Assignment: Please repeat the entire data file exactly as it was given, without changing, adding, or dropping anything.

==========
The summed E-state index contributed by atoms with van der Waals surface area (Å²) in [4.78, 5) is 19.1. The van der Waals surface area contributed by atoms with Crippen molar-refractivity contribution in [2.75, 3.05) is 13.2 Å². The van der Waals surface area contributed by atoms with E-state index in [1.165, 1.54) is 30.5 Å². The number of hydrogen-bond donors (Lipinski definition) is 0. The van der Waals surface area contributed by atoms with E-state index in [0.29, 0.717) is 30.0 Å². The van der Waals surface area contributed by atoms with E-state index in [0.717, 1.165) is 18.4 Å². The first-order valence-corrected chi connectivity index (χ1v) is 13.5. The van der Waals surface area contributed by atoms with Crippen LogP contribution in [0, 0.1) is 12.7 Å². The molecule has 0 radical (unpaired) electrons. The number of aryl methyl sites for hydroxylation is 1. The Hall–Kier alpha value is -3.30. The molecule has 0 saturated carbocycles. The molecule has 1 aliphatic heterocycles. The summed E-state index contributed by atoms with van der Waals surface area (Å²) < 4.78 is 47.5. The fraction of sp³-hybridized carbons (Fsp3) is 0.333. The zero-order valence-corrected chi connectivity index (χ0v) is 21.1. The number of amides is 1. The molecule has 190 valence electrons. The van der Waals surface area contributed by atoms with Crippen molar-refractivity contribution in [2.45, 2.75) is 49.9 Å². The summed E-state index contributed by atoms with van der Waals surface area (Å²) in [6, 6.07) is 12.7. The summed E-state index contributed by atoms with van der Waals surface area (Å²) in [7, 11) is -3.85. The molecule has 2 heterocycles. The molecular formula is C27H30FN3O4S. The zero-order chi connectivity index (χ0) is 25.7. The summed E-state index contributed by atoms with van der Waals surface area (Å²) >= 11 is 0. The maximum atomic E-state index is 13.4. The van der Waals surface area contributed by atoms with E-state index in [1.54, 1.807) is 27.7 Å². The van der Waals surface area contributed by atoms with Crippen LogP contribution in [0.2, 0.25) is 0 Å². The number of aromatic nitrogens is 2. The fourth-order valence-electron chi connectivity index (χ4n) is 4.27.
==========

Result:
The summed E-state index contributed by atoms with van der Waals surface area (Å²) in [4.78, 5) is 19.1. The van der Waals surface area contributed by atoms with Crippen molar-refractivity contribution in [2.75, 3.05) is 13.2 Å². The van der Waals surface area contributed by atoms with E-state index in [1.165, 1.54) is 30.5 Å². The number of hydrogen-bond donors (Lipinski definition) is 0. The van der Waals surface area contributed by atoms with E-state index in [0.29, 0.717) is 30.0 Å². The van der Waals surface area contributed by atoms with E-state index in [0.717, 1.165) is 18.4 Å². The first-order valence-corrected chi connectivity index (χ1v) is 13.5. The van der Waals surface area contributed by atoms with Crippen LogP contribution in [0, 0.1) is 12.7 Å². The molecule has 0 radical (unpaired) electrons. The number of aryl methyl sites for hydroxylation is 1. The Hall–Kier alpha value is -3.30. The molecule has 0 saturated carbocycles. The molecule has 1 aliphatic heterocycles. The summed E-state index contributed by atoms with van der Waals surface area (Å²) < 4.78 is 47.5. The fraction of sp³-hybridized carbons (Fsp3) is 0.333. The zero-order valence-corrected chi connectivity index (χ0v) is 21.1. The number of amides is 1. The molecule has 190 valence electrons. The van der Waals surface area contributed by atoms with Crippen molar-refractivity contribution in [2.45, 2.75) is 49.9 Å². The summed E-state index contributed by atoms with van der Waals surface area (Å²) in [6, 6.07) is 12.7. The summed E-state index contributed by atoms with van der Waals surface area (Å²) in [7, 11) is -3.85. The molecule has 2 heterocycles. The molecular formula is C27H30FN3O4S. The zero-order chi connectivity index (χ0) is 25.7. The summed E-state index contributed by atoms with van der Waals surface area (Å²) >= 11 is 0. The maximum atomic E-state index is 13.4. The van der Waals surface area contributed by atoms with E-state index in [1.54, 1.807) is 27.7 Å². The van der Waals surface area contributed by atoms with Crippen LogP contribution in [0.2, 0.25) is 0 Å². The number of aromatic nitrogens is 2. The fourth-order valence-electron chi connectivity index (χ4n) is 4.27.